Third Bataclan attacker eluded intelligence after returning from Syria

The third Bataclan attacker has been identified by French police as a 23-year-old French national who went to Syria two years ago but was not picked up by intelligence as a threat on his return. 

People observe a minute of silence outside the Bataclan music hall to pay tribute to the victims of the series of deadly attacks on Friday, in Paris, France, on Nov. 16, 2015.Reuters

Investigators named Foued Mohamed-Aggad from Strasbourg as one of three gunmen who killed 90 people at the Bataclan in Paris last month after his mother told them that she had been informed of his death by text message from Syria.

Two of the three attackers killed themselves by exploding their suicide vests and another was shot dead by police.

They managed to identify Mohamed-Aggad after being alerted by his mother and then matching her DNA to his.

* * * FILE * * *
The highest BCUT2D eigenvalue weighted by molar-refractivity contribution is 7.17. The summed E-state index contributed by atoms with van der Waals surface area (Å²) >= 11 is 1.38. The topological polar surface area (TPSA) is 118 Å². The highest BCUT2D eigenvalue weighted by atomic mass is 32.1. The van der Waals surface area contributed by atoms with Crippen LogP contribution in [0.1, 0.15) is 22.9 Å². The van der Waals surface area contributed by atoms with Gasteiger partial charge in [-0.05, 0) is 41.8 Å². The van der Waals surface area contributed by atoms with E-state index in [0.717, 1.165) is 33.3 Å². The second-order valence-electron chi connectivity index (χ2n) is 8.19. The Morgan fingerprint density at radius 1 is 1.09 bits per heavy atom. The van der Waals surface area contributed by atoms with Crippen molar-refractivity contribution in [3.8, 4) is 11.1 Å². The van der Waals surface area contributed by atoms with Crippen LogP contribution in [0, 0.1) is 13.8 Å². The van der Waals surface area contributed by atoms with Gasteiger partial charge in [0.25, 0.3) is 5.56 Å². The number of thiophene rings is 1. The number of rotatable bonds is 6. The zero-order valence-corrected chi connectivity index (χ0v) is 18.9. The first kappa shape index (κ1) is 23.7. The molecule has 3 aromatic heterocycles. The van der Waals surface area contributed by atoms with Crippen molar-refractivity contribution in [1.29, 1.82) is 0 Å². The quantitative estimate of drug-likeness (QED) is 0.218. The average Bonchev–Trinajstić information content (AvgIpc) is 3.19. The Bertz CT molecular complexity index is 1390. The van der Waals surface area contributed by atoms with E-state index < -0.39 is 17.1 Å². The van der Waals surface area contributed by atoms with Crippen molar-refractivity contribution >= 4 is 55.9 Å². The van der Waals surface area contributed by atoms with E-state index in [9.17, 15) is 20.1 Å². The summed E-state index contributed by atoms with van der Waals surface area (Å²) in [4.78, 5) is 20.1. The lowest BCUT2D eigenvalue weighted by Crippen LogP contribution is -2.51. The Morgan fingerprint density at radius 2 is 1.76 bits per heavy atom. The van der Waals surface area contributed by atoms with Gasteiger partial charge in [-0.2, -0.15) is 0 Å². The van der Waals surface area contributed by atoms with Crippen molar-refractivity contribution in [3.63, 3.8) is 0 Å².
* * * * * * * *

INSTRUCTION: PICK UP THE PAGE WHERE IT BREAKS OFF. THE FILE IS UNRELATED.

"The SMS message told her that her son had died, saying: 'He died on November 13 with his brothers," said Francoise Cotta, lawyer for the mother and her family.

"She was instantly struck by the horrific thought that he might have been one of the Bataclan suicide attackers," said Cotta.

Mohamed-Aggad went to Syria in late 2013 with a number of others from his neighbourhood in an area outside the eastern French city of Strasbourg. Seven of the group were arrested in May 2014 after returning to France.

It remained unclear when and how Mohamed-Aggad returned to France and intelligence services are under scrutiny over their monitoring of the movements of home-grown jihadists.

His older brother Karim, who also went to Syria, is in jail in France, the officials said.

The Bataclan shootings were part of a co-ordinated series of attacks in Paris in which assailants killed 130 people at a string of cafes, near a sports stadium and at the Bataclan.

The other two attackers at the concert hall have been named as Samy Amimour, 28, from Drancy, north east of Paris, and Ismail Omar Mostefai, 29, a Frenchman of Algerian descent who lived for a time in Chartres, south west of Paris.

Amimour also spent time in Syria, as did the presumed ringleader of the November 13 attackers, Abdelhamid Abaaoud, 28, a Belgian of Moroccan origin who died in a police raid the following week.

Another of the attackers, Salah Abdeslam, 26, French and born in Brussels, is still on the run.

Officials have yet to put names to all of eight dead gunmen and suicide bombers directly involved in last month's attacks, for which ISIS have claimed responsibility.

Additional reporting from Reuters